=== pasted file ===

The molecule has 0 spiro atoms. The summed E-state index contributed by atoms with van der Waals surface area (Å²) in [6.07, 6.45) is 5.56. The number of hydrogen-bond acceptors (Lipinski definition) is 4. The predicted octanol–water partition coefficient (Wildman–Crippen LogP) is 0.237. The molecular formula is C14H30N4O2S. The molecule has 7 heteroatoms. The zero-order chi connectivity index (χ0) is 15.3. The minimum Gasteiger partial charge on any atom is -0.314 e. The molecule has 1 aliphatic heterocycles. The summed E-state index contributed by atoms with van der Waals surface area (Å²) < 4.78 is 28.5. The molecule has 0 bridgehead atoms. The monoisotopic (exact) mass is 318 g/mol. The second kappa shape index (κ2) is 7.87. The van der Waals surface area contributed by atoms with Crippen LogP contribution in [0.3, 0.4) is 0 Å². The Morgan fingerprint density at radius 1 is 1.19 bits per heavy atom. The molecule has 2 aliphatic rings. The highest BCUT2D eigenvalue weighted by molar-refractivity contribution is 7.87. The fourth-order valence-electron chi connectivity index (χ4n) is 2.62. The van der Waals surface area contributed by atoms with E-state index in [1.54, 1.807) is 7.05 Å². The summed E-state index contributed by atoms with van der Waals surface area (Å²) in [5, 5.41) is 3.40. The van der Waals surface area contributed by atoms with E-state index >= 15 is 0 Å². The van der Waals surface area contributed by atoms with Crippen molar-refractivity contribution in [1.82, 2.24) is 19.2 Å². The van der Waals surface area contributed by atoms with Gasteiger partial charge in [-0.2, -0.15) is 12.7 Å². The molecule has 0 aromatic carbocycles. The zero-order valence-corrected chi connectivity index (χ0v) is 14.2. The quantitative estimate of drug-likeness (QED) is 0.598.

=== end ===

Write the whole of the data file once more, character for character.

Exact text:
The molecule has 0 spiro atoms. The summed E-state index contributed by atoms with van der Waals surface area (Å²) in [6.07, 6.45) is 5.56. The number of hydrogen-bond acceptors (Lipinski definition) is 4. The predicted octanol–water partition coefficient (Wildman–Crippen LogP) is 0.237. The molecular formula is C14H30N4O2S. The molecule has 7 heteroatoms. The zero-order chi connectivity index (χ0) is 15.3. The minimum Gasteiger partial charge on any atom is -0.314 e. The molecule has 1 aliphatic heterocycles. The summed E-state index contributed by atoms with van der Waals surface area (Å²) < 4.78 is 28.5. The molecule has 0 bridgehead atoms. The monoisotopic (exact) mass is 318 g/mol. The second kappa shape index (κ2) is 7.87. The van der Waals surface area contributed by atoms with Crippen LogP contribution in [0.3, 0.4) is 0 Å². The Morgan fingerprint density at radius 1 is 1.19 bits per heavy atom. The molecule has 2 aliphatic rings. The highest BCUT2D eigenvalue weighted by molar-refractivity contribution is 7.87. The fourth-order valence-electron chi connectivity index (χ4n) is 2.62. The van der Waals surface area contributed by atoms with E-state index in [1.54, 1.807) is 7.05 Å². The summed E-state index contributed by atoms with van der Waals surface area (Å²) in [5, 5.41) is 3.40. The van der Waals surface area contributed by atoms with E-state index >= 15 is 0 Å². The van der Waals surface area contributed by atoms with Crippen molar-refractivity contribution in [1.82, 2.24) is 19.2 Å². The van der Waals surface area contributed by atoms with Gasteiger partial charge in [-0.2, -0.15) is 12.7 Å². The molecule has 0 aromatic carbocycles. The zero-order valence-corrected chi connectivity index (χ0v) is 14.2. The quantitative estimate of drug-likeness (QED) is 0.598.